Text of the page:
Next, identify the keywords that have the lowest bounce rates. What element(s) on the web page are relevant and motivating visitors from these keywords to move deeper into the website? Use a site overlay report (available through Google Analytics) to determine where these visitors are clicking.

Finally by studying the gap between the high bounce and the low bounce keywords, you can define strategies for reducing your bounce rates. Depending on your assessment, you may decide to drop specific keywords (or traffic sources) because they aren't relevant or to optimize their ad copy with stronger offers, more effective targeting or different placements.

On the other hand, you may elect to alter your web page. If you discovered that visitors arriving on the lower bounce rate keywords click through images versus links then adding additional images related to the high bounce keywords could improve the situation. Or from your assessment you may have discovered that the high bounce rate keywords are not effectively represented in your navigational text links, even though similar keywords are but visitors are not making the connection. By re-phrasing your navigation text link or even re-arranging the navigation link order to draw more awareness could reduce the bounce rate.

Present Credibility and Trust Factors
A study by led by Dr. Gitte Lindgaard at Carleton University in Ontario discovered that visitors make first impressions about a website quickly and it affects their entire website experience. The study found that "Web designers have as little as 50 milliseconds to capture the interest of potential customers. Through the halo effect, first impressions can influence subsequent judgments of website credibility and buying decisions." Although a first impression doesn't immediately attribute to a bounce, it does set the buying mood for the visitor's experience.

Making a good first impression means clearly stating your contact information (e.g. phone number, physical address) and adding credibility factors like SSL certificates (GeoTrust, Authorize.net, VeriSign) as well as links to specific policies including returns, customer service, shipping, and guarantees/warranties. Visitors evaluate your website against the others they have experienced. Although visitors are smart enough to understand the reasons why Amazon.com looks different than a small business website, they still expect convenience and require a sense of trustworthiness before committing to do business with you.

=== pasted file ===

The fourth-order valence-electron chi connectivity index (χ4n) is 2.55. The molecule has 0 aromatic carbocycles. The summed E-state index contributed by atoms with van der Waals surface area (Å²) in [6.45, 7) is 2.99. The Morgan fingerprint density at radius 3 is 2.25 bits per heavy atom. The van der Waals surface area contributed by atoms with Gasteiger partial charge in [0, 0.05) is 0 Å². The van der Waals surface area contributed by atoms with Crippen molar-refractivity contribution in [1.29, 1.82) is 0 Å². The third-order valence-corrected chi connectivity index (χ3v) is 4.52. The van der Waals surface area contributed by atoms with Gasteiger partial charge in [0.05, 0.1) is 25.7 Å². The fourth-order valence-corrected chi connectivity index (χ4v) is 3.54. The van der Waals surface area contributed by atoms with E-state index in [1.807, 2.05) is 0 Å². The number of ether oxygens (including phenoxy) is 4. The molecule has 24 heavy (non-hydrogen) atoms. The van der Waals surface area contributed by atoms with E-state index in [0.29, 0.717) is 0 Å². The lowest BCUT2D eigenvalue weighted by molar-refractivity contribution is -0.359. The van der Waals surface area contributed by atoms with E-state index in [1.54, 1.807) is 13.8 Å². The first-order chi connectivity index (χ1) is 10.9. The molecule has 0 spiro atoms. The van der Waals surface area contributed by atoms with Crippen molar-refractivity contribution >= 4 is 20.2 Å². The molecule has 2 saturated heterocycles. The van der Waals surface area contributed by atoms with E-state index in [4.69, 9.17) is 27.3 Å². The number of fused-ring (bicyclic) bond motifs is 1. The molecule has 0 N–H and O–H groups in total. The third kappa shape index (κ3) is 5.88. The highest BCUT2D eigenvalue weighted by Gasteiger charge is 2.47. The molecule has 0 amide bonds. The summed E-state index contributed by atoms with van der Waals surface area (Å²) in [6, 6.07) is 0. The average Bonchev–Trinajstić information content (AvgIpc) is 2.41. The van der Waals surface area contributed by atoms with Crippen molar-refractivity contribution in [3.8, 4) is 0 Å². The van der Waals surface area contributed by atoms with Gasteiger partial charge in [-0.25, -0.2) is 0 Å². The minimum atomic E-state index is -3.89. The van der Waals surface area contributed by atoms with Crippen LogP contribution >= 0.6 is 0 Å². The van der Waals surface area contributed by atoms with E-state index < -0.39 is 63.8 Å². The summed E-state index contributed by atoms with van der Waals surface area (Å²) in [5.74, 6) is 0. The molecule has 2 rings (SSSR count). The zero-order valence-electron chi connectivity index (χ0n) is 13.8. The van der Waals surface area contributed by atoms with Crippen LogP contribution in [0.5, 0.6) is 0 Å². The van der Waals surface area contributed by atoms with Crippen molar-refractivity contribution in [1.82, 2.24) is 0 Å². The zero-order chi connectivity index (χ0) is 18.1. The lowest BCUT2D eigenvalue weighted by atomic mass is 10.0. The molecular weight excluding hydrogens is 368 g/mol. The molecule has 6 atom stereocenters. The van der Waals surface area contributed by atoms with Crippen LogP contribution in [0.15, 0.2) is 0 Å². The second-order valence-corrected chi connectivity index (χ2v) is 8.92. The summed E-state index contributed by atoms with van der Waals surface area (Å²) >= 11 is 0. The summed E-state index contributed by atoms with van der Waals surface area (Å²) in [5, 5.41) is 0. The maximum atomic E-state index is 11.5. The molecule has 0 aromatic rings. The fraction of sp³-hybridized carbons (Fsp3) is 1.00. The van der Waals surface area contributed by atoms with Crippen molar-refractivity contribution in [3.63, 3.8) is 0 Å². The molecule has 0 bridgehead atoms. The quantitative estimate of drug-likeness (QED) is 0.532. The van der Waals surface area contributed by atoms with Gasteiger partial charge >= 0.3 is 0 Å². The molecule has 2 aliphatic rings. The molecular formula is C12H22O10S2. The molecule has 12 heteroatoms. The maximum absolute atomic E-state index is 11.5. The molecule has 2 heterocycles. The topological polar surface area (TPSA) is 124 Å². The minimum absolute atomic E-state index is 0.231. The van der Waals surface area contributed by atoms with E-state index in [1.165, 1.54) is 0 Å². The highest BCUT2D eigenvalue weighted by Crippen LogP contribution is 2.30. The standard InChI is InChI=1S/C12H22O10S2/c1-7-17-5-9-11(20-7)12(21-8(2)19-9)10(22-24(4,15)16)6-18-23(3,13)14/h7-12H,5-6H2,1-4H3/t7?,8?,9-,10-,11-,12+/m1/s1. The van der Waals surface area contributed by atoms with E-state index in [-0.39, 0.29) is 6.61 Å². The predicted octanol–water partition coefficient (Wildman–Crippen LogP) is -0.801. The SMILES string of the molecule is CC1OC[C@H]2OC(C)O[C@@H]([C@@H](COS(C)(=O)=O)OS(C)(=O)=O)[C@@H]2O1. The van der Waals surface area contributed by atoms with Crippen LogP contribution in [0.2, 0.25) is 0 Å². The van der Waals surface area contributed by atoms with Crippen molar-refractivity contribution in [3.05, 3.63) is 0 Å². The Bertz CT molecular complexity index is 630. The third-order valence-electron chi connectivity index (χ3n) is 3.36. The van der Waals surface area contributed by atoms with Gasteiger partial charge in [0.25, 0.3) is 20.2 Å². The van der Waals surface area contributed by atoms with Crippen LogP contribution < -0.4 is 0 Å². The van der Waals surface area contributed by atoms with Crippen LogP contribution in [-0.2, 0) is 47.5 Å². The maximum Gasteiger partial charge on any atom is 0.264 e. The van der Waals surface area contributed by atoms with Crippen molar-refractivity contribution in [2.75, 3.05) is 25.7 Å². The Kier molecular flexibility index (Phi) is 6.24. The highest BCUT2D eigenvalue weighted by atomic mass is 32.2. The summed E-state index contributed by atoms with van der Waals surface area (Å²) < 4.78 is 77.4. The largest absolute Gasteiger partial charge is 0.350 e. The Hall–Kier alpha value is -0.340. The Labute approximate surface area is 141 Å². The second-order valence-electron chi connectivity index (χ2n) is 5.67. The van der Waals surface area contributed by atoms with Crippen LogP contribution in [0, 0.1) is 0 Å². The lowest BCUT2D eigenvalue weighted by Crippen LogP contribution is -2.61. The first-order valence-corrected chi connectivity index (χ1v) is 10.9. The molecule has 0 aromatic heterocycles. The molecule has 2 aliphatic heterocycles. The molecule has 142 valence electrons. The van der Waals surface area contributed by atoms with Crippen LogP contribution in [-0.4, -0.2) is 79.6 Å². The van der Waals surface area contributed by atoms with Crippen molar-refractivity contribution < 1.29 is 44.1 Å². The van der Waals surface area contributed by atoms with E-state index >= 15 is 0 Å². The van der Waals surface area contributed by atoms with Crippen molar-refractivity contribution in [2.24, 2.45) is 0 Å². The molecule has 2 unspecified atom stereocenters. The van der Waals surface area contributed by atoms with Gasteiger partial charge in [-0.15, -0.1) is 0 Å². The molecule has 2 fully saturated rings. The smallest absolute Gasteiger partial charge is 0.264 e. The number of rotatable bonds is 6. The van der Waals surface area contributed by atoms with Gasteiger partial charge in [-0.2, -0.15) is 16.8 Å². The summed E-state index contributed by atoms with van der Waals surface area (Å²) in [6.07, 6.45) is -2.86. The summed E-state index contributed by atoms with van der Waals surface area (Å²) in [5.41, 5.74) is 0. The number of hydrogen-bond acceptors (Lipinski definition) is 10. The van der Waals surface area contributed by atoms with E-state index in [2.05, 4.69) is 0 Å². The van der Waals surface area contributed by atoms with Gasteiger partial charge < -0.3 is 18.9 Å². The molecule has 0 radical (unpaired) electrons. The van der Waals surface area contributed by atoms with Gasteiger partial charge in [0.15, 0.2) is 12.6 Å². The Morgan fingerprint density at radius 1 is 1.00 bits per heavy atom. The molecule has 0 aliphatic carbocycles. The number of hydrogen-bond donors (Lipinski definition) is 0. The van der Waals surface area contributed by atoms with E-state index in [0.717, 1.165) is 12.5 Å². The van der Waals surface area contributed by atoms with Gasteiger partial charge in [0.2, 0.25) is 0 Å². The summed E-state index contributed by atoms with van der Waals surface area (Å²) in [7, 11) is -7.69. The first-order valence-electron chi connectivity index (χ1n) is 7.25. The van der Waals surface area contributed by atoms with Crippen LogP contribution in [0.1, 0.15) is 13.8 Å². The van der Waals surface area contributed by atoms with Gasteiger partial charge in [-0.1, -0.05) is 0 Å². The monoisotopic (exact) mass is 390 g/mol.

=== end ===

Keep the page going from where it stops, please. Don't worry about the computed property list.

Clearly Communicate Call-to-Actions
Marketing 101 instructs marketers to follow the acronym AIDA - meaning gain Awareness, generate Interest, arouse Desire and get the Action. Your home page should follow this instruction by clearly drawing your visitor's attention toward call-to-actions.

Visitors move beyond your entry page using primarily one of three features: (1) navigational text links, (2) banner images or (3) on-site search. It is important to design your home page where each of these features is clearly displayed. It is surprising to see how high bounce rates fade away when even simple design changes are performed such as altering the color and size of navigational text links, increasing the quality of a banner image, or adding more white space around the on-site search function.

Increasing website leads or sales is a process. By optimizing each step within the process you will pull more visitors through to the final step when sales are closed or leads are generated. A situation where visitors are not moving beyond an entry page interrupts the process.

If you follow these strategies starting with a thorough assessment of your bounce rate by traffic source and critically question why the bounces are occurring, you will jumpstart the process of turning more visitors into a prospects or buyers. Don't waste any more opportunities. Attack your high bounce rates and get the process moving full speed toward more leads, more sales.


Kevin Gold is managing partner of Enhanced Concepts, a leading conversion marketing firm specializing in turning web visitors into leads and sales through proven web marketing strategies. Kevin is a contributor to multiple national publications and editor of the blog, www.BlahtoBling.com - improving the online customer experience to increase web site sales. Learn more at www.EnhancedConcepts.com.

Topic: Web Tech Tips

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Article ID: 339